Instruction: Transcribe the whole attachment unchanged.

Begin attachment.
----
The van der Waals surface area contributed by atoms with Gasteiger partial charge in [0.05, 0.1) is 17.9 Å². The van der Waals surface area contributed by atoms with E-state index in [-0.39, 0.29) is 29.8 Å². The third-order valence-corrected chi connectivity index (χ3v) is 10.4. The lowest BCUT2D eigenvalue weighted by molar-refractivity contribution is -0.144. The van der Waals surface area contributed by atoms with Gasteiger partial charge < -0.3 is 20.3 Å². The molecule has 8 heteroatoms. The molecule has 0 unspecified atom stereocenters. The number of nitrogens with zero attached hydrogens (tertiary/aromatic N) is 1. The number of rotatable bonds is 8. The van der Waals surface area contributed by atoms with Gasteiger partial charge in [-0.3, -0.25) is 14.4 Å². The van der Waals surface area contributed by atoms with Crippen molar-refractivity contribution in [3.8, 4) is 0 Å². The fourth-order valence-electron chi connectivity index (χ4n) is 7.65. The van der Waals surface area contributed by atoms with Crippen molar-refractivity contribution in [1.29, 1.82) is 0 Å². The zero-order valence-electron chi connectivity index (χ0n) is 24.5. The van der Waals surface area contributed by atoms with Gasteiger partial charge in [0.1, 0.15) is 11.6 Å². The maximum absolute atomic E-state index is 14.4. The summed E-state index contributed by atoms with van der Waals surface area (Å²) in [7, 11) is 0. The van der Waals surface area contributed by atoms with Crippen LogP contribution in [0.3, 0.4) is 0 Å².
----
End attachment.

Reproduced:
The van der Waals surface area contributed by atoms with Gasteiger partial charge in [0.05, 0.1) is 17.9 Å². The van der Waals surface area contributed by atoms with E-state index in [-0.39, 0.29) is 29.8 Å². The third-order valence-corrected chi connectivity index (χ3v) is 10.4. The lowest BCUT2D eigenvalue weighted by molar-refractivity contribution is -0.144. The van der Waals surface area contributed by atoms with Gasteiger partial charge < -0.3 is 20.3 Å². The molecule has 8 heteroatoms. The molecule has 0 unspecified atom stereocenters. The number of nitrogens with zero attached hydrogens (tertiary/aromatic N) is 1. The number of rotatable bonds is 8. The van der Waals surface area contributed by atoms with Gasteiger partial charge in [-0.3, -0.25) is 14.4 Å². The van der Waals surface area contributed by atoms with Crippen molar-refractivity contribution in [3.8, 4) is 0 Å². The fourth-order valence-electron chi connectivity index (χ4n) is 7.65. The van der Waals surface area contributed by atoms with Crippen molar-refractivity contribution in [1.29, 1.82) is 0 Å². The zero-order valence-electron chi connectivity index (χ0n) is 24.5. The van der Waals surface area contributed by atoms with Gasteiger partial charge in [0.1, 0.15) is 11.6 Å². The maximum absolute atomic E-state index is 14.4. The summed E-state index contributed by atoms with van der Waals surface area (Å²) in [7, 11) is 0. The van der Waals surface area contributed by atoms with Crippen LogP contribution in [0.3, 0.4) is 0 Å².